Benfica Museum – inside the Estádio da Luz football stadium, opened in 2013 and dedicated to the football club’s history, it has more than 30,000 cups on display as well as documents and audio-visuals. There are touch screens with information on teams, players and games and a hologram of Eusébio. Not to be missed by football fans!
Marqueses da Fronteira Palace – built in 1640, it’s still one of the most beautiful residences in Lisbon, containing splendid rooms with 17th- and 18th-century decorative tiles, frescoed panels and oil paintings.
But it’s most famous for its stunning formal gardens with even more tiles (some of the country’s finest, depicting hunting, battles, and religious scenes), statuary (figures personifying the arts and mythological figures as well as busts of Portuguese kings), and fountains.
Calouste Gulbenkian Museum – regarded as one of the best museums in Portugal, the Gulbenkian Museum can take you from Ancient Egypt to the present day across its two collections. The Founder’s Collection and the Modern Collection each has their own specific presentation, but they also speak to each other in temporary exhibitions and projects. These set up dialogues across time, between different kinds of art and artefacts, and between East and West. Contemporary artists remind us how contemporary ancient art can be, and how objects from other places represent journeys which speak to us all in different ways, whether we are at home or abroad. The Calouste Gulbenkian Museum is surrounded by one of the most emblematic modern gardens in Portugal, open all year, offering visitors a great sense of tranquility.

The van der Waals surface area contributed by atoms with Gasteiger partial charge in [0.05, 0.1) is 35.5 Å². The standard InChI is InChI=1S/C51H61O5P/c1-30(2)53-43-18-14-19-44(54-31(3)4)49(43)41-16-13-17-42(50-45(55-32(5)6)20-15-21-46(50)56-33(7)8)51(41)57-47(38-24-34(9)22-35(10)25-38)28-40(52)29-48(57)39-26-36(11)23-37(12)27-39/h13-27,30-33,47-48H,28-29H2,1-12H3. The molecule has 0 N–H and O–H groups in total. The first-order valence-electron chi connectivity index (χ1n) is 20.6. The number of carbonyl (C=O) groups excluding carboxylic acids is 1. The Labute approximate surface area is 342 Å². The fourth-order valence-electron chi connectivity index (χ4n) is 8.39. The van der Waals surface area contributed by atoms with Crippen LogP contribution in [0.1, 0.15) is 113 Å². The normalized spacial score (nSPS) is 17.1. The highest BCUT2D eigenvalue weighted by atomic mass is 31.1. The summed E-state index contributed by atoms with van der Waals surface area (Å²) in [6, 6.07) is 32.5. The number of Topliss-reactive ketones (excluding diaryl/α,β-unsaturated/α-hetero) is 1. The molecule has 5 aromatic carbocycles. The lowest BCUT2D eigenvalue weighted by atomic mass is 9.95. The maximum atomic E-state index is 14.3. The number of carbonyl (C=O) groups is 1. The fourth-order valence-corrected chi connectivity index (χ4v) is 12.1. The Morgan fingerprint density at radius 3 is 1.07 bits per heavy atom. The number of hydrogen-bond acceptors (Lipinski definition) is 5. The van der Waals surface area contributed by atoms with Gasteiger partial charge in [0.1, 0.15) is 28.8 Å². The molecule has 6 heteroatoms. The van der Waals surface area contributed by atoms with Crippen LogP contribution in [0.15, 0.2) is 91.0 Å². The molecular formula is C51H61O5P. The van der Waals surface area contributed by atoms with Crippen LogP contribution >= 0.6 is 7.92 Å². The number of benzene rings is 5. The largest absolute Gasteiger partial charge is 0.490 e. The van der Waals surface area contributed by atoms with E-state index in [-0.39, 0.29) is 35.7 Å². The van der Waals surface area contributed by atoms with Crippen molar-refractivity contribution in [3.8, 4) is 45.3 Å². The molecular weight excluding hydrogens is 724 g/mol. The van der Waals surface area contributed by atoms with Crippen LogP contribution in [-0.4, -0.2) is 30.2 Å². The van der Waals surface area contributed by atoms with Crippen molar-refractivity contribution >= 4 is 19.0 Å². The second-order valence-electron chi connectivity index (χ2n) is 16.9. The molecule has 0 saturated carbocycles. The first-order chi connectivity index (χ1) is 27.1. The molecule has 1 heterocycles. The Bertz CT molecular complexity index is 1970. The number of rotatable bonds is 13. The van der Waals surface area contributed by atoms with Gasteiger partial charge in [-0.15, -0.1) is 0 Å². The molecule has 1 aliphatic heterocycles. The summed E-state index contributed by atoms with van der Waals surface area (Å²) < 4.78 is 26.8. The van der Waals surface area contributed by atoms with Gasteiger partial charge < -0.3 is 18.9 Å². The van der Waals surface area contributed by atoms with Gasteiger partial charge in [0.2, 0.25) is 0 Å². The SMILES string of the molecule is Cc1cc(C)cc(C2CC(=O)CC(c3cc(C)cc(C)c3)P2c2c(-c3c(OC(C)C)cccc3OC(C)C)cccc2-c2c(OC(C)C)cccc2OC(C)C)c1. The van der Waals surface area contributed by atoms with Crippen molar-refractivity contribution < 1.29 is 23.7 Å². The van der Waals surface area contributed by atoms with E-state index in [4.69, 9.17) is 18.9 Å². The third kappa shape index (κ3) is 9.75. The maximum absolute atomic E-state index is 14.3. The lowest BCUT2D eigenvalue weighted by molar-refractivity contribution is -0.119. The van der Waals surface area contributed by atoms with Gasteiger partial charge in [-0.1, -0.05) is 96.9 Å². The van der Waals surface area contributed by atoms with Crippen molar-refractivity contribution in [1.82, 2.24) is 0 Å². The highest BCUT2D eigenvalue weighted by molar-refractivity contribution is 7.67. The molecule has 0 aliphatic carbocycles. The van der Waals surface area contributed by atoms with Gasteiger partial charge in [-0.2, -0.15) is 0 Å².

Lisbon Zoo – Lisbon Zoo opened in 1884 and moved to its current location in 1905. Receiving more than 800,000 visitors a year, the zoo holds around 2000 animals from over 300 different species and is one of the city’s major family attractions. The zoo’s primary focus is the conservation of endangered animals, both within its own boundaries and in natural habitats around the world.
Viewpoint Panoramic Monsanto – Lisbon’s beloved secret viewpoint is a graffiti- and art-plastered building that was once an exclusive high-society restaurant in the late 1960s. A series of bad investment decisions led to its abandonment from 2001 – although, considering the graffiti covering the walls top to bottom, it wasn’t left unvisited. It’s now reopened and wandering its winding halls and staircases feels like exploring a ghost town.
Monsanto Forest Park – is a large protected forest to the west of Lisbon. The area covers over fifty hectares and incorporates two of Lisbon’s 7 hills and offers a diverse range of plant and wildlife. The Forest Park Lisbon offers visitors pleasant shaded hiking trails, numerous traffic free cycle routes and a breath of fresh air.